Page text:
Projects are an essential part of the coding bootcamp experience. Throughout bootcamp, students work on a series of projects which together assemble a portfolio that represents the skills they’ve acquired. A strong portfolio of projects is a symbol of both pride in a student’s work, and also their technical capabilities.
We built Career Karma Projects to help talented bootcamp students share their work with others, receive feedback, and accelerate their job search. By using projects, bootcamp students and recent graduates can share their projects with a community of fellow students and employers who can support them in their journey.
Over the last few weeks, we have seen dozens of top projects submitted to Career Karma Projects, and we wanted to take a moment to reflect on some of our best finds.
Starting this week, we are launching a Weekly Spotlight to feature the top projects by our community members. In our spotlight, we will feature short descriptions about top projects on Career Karma projects, as well as links to find out more about those projects.
This Week’s Top Projects
There are so many great projects that have been uploaded to Career Karma Projects over the last few weeks, and it was difficult to choose which ones to feature this week. Here are a few of the highlights we have found:
Chaya Deaver, a student at Flatiron School, built Rails Cafe Online Ordering. This project, which uses Rails and Sinatra, uses the Model View Controller (MVC) framework, which Chaya described as her “favorite section of the curriculum so far.”
This project allows anyone to view a cafe menu and details of the items on the cafe menu. In addition, viewers can create an account to add menu items to their carts. Deaver also built an administration panel accessible only to admins, which gives them full control over the menu on the platform.
Inspired by Reddit, Lex Logan, a graduate of App Academy, built Cattit! Cattit! is a place where you can share your thoughts and feelings about cats with a community of other cat lovers.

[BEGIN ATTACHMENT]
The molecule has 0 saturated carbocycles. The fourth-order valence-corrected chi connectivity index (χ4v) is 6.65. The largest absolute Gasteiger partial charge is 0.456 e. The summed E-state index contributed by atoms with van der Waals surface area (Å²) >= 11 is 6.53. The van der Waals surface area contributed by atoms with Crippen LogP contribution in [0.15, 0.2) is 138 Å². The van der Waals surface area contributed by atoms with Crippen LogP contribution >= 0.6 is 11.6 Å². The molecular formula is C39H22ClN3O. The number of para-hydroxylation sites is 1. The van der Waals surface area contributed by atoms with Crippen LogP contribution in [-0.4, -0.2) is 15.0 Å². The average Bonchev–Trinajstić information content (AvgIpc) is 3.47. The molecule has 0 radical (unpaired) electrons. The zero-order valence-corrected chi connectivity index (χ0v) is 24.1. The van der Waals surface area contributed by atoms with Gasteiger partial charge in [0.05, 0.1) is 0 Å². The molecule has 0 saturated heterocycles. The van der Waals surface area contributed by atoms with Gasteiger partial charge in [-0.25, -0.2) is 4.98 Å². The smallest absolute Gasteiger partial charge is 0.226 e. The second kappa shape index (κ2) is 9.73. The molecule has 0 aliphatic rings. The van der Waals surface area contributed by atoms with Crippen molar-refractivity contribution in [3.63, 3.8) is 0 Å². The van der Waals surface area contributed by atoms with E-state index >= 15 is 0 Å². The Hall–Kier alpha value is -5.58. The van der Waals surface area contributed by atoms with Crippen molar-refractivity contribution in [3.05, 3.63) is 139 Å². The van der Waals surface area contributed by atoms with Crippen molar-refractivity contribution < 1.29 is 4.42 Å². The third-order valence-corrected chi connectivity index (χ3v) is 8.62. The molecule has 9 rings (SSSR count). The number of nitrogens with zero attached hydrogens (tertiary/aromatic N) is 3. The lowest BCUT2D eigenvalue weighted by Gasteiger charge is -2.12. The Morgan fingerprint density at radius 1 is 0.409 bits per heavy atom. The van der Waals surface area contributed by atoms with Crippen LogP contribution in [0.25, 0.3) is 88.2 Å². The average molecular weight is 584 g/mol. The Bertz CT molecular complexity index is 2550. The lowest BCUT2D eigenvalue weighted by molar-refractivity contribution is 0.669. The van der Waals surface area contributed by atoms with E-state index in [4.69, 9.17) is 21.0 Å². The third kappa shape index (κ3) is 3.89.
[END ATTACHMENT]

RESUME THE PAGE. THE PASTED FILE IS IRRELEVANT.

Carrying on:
After reading a list of project ideas for bootcamp students, Chuck Smith, a graduate of Flatiron School, decided to build a platform to browse through movies. React Movie Browser allows passionate film watchers to make informed choices about what to watch.
Smith’s project is a full-stack application built using React, Bootstrap, and Rails. This was also the first project Smith worked on using Redux.
Oscar Mier, who has a strong background in math, has been writing code since he was fourteen-years-old. Recently, he has been attending coding bootcamp to develop professional skills in web development, his field of interest.
Stackbot is a bot that allows you to search for questions on Stack Overflow through Slack. The bot, which was written in Ruby, was inspired by his experience discussing coding problems in Slack. He often found himself citing Stack Overflow in Slack, and he wanted to make it easy to share Stack Overflow entries with his fellow developers.
Mitchell Reiss has been passionate about fitness for years, which inspired him to build a fitness-related project at coding bootcamp. At App Academy, Reiss built UpShift, a fitness tracker modelled after the Strava app.
Users of UpShift are able to create routes using Google Maps, track their workouts, and view their friends’ workouts. The UpShift platform was built using React and Redux, Ruby on Rails, PostgreSQL, and the Google Maps API.
Vangie Stice-Israel, who is attending CareerFoundry, has built SEEK. SEEK is a scavenger hunt application that uses three platforms to build a game.
Inspired by Geocatching, Stice-Israel designed the scavenger hunt application as part of her UX design course. Stice-Israel incorporated a wide range of design principles to decide what to include in her game and to design an aesthetically-pleasing and functional user experience.
That’s it for this week! Next week, we’ll have another list of top projects uploaded by coding bootcamp students and graduates to Career Karma Projects.
– The Career Karma Team
Are you interested in being featured in next week’s digest? Upload your project to Career Karma Projects and, if it gains enough traction, it may be featured next week!